Over my 30+ years of teaching I have seen quite a bit of waste and needless expense in education. Being a business owner (and tax payer), as well as, an underpaid educator, this bothered me. In our schools we are constantly asked to do more with less. Below I have described several ways to cut costs in the classroom without sacrificing the quality of your programs.
Please remember that I have developed these cost saving measures from the viewpoint of a science and technology teacher. Some of them you might have to adapt to your specific teaching situation.
Saving time reexplaining the lesson/activity:
In my classes I like to tell the students in advance that I shall explain things only once. They may take notes and ask any questions during this explanation. Once they start the activity, they must rely upon their notes or on a large sheet of butcher paper hanging in the room. This paper lists all steps of the activity in order. Such an arrangement frees me up to work with individual students or teams who really need help. I leave these large sheets up for over a week so that students who might have been absent may easily get caught up with class activities. In addition, faster learners are not held back by others in the classroom.
Another way to save time is to have students go right to work on their labs when they enter the classroom. You can take roll as they are working. This will save at least 5 minutes per period or 25 minutes per day (for 5 periods) or 125 minutes (over 2
hours!) per week. It really adds up if you are not careful.
Saving money on lab equipment:
If the classroom or lab is setup so that there is an assortment of lab stations/activities through which the students rotate, the purchase of multiple sets of apparatus can be avoided. By not wasting money on duplicate pieces of lab equipment, a more varied selection of labs may be offered to the students. This allows teaching more skills, concepts, etc. for the same amount of money. Larger expensive items which might be needed in several labs might be located at a central location where they can be used as needed by the students.
Saving money on paper:
I have always tried to avoid photocopying everything for my students. There really is nothing wrong with students writing things down on their own paper. After all, we are supposed to be teaching them note taking, record keeping, and writing skills. When necessary, I prefer to have a class set of instructions made which will be used by every period. Instead of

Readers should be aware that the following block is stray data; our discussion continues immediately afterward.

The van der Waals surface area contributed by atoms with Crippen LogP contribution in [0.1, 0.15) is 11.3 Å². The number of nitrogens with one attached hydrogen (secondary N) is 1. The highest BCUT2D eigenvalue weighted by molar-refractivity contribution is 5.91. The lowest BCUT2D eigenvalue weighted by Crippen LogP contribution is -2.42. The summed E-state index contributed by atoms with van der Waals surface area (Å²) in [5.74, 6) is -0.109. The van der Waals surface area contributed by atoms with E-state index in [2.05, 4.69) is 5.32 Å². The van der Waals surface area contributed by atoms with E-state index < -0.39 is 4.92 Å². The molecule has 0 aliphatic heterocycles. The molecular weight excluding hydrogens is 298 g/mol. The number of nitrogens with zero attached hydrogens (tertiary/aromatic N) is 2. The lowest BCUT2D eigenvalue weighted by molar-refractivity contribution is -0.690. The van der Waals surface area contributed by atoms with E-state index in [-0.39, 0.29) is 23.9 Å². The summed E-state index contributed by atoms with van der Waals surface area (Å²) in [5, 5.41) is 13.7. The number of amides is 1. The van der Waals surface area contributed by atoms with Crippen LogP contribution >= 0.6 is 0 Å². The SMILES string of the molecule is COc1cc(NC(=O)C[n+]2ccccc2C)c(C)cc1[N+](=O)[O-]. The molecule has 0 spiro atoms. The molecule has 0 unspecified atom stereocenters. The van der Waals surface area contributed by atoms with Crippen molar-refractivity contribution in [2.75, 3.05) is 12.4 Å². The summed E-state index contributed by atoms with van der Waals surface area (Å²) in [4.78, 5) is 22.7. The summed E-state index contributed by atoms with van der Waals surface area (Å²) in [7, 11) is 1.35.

making say 150 copies of perhaps multiple page lab instructions, you could get by with a lab station copy and a couple spares. That can save a ream of paper for each lab activity. In my lab I might have as many as 30 different lab stations available to the students at any point in time. We are talking 30 reams of paper here! So this becomes a quite sizable savings in paper/copying costs.
Saving money on lab consumables:
On activities like my Stealth Activity (which is fully explained on another set of web pages), I expect the students to bring in the cardboard and coverings for their models. There is no reason for me to use very limited school money on such items. This
assures that only those who really want to participate in the activity are the ones doing it. For the poverty level students I supply what might be needed. When doing labs such as growing crystals and comparing crystalline structures, I make up sets of dropper bottles with the needed solutions. The crystals are grown under a microscope. This saves both time and money yet allows the students the experience of growing an assortment of crystals and comparing them (the point of the
activity). When my students make video recordings, I expect each team to provide their own videotape. I have several for the poorer students. It has been my experience that students often leave their tapes behind. This means more tapes to lend out the
These are just a sampling of meaningful ways to cut classroom expenses without cutting programs. Done on a school or district wide basis, the savings would really be significant. I hope this list of suggestions will help others to continue to present a good variety of activities for their students as budget cuts continue.